I'll back up Jalex23's answer by saying that the ship-to-ship combat in those movies was also heavily inspired by naval combat from the age of sail; lots of big armored ships firing broadsides at each other. There's some WW2 fighter-planes dogfighting alongside for show too, but otherwise it's just broadsides.
This comes down to the fact that film is an almost purely visual medium; you have to show people things that they can understand. Realistic space combat would be completely invisible to the human eye. Ships would be firing from extreme range (literally millions of miles), and dodging randomly to avoid being hit by invisible laser beams, then exploding for no obvious reason. Both the ship and the ground combat has to work visually, and that means there's no artillery firing from over the horizon, or hypervelocity projectiles that arrive with no warning, etc. Just easily-understood formation fighting.
In fact, the way the troops arrive, then form up into formations, then fight would have been completely understandable to the ancient Greeks. A Greek war consisted of about a hundred men marching about a hundred miles to a neighboring city-state, then forming up into the ranks and files of a phalanx in a nice open field outside the city. The city's army of about the same size would form up at the other end of the field. At this point both sides would put on all their armor (you don't wear 70 pounds of bronze plate while you're marching), then the two phalanxes would walk towards each other. At the last moment they would charge at each other, so that they would have enough momentum for spears to potentially pierce armor. That single battle would decide the entire war, and casualties on both sides would be quite low compared to WW1.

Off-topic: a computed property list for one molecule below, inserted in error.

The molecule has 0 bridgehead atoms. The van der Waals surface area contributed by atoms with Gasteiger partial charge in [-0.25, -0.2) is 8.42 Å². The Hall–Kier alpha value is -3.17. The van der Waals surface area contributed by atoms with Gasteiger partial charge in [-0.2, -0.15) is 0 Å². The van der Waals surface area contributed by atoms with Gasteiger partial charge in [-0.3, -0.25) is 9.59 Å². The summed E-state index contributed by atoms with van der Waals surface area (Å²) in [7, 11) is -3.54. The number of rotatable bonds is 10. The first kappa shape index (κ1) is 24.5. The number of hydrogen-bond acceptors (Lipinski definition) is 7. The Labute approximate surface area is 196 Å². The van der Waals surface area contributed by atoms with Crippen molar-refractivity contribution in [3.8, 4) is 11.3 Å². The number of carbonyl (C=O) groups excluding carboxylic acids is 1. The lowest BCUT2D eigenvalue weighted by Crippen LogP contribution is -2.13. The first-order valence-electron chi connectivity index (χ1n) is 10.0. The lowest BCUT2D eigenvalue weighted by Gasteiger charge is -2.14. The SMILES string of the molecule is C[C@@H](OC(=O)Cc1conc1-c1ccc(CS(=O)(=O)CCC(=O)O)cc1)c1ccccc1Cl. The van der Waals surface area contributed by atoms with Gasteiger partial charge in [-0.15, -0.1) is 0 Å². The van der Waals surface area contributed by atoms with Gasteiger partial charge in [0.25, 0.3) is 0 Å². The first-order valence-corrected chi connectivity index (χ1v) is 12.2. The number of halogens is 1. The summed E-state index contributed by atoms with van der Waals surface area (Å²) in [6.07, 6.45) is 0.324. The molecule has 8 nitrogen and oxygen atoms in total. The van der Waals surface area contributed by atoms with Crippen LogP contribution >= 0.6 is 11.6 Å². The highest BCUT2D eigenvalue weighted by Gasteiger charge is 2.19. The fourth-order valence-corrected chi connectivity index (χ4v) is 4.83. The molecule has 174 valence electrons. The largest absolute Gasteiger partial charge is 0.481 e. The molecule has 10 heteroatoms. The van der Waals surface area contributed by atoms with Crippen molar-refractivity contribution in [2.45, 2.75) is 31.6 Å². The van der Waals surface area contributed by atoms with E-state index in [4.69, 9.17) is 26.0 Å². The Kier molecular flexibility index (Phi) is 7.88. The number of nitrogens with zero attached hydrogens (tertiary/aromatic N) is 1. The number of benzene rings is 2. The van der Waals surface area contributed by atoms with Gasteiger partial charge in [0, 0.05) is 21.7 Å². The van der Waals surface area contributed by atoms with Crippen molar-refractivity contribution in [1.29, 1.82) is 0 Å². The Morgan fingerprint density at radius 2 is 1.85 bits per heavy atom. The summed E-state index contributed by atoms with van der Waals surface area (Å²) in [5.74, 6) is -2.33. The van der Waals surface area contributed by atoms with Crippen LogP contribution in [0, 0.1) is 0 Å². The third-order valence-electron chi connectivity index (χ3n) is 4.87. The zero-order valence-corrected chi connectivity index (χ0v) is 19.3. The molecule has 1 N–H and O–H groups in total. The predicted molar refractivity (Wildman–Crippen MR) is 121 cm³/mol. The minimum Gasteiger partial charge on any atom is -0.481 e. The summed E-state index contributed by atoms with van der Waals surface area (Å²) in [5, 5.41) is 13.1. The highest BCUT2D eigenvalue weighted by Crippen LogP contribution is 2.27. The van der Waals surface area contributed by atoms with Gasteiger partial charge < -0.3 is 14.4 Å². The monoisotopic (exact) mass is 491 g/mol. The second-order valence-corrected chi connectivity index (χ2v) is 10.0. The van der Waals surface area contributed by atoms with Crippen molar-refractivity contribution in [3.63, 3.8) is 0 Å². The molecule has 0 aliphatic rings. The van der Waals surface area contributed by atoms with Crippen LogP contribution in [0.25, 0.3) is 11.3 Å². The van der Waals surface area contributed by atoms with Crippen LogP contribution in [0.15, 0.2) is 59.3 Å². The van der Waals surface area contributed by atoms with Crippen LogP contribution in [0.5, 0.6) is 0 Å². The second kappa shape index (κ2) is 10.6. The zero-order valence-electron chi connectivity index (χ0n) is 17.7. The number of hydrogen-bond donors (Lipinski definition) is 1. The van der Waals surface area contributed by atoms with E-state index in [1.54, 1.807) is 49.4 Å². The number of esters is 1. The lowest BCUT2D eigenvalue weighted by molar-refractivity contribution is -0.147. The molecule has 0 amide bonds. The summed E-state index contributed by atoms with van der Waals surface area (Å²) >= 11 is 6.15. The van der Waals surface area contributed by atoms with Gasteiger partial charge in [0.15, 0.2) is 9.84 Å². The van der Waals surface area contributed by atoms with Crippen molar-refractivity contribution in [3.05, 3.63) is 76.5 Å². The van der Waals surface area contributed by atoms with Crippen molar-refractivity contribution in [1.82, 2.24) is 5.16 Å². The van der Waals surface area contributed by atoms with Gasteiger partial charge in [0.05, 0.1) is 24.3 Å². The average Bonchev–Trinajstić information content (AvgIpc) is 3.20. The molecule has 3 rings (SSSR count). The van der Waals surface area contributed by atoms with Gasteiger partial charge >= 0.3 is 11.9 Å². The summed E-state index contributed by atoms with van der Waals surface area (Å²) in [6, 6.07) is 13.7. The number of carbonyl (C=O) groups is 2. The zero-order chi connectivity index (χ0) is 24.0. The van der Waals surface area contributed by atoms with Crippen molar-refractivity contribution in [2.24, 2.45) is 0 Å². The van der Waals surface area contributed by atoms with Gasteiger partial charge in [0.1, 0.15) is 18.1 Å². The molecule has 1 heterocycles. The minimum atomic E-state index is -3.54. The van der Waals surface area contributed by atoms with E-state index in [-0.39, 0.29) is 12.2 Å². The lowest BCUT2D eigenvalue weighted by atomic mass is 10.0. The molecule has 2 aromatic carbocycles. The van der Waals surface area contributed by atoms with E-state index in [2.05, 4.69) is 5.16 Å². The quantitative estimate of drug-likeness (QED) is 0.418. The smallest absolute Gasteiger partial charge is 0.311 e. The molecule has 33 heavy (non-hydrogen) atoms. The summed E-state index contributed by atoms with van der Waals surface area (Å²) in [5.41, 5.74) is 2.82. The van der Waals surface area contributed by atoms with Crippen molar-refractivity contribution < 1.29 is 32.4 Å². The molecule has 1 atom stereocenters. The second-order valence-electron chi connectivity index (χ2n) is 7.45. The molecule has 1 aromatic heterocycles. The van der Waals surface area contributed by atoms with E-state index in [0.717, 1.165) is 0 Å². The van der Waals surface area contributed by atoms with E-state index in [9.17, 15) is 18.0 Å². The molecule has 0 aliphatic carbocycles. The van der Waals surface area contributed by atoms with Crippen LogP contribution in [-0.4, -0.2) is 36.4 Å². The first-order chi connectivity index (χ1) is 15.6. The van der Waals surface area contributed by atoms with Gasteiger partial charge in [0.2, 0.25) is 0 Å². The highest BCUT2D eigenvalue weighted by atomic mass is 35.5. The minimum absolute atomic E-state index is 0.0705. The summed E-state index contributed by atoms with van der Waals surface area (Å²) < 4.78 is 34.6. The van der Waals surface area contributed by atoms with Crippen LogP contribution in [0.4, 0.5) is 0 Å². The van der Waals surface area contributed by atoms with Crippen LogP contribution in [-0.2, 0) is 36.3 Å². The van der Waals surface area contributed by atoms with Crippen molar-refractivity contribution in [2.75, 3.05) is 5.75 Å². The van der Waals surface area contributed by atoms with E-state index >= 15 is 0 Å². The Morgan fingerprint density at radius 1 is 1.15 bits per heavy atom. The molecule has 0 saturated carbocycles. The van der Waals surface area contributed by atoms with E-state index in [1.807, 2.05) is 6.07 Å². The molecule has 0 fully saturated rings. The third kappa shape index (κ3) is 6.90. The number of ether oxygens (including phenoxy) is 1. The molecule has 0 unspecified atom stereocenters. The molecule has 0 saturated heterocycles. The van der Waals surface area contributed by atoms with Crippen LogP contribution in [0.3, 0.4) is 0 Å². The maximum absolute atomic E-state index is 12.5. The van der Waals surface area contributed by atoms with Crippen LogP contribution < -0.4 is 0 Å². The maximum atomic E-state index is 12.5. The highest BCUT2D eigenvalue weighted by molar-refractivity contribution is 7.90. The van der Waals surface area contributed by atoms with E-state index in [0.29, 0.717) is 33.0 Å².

Aside from the fact that they arrive in spaceships, and are using blasters rather than spears, I think that a lot of the combat in these movies is not so different. One author I read says that the decisive infantry battle is the "Western Way of War", a common heritage that has shaped our history and culture for over two and a half thousand years. I find it hard to disagree.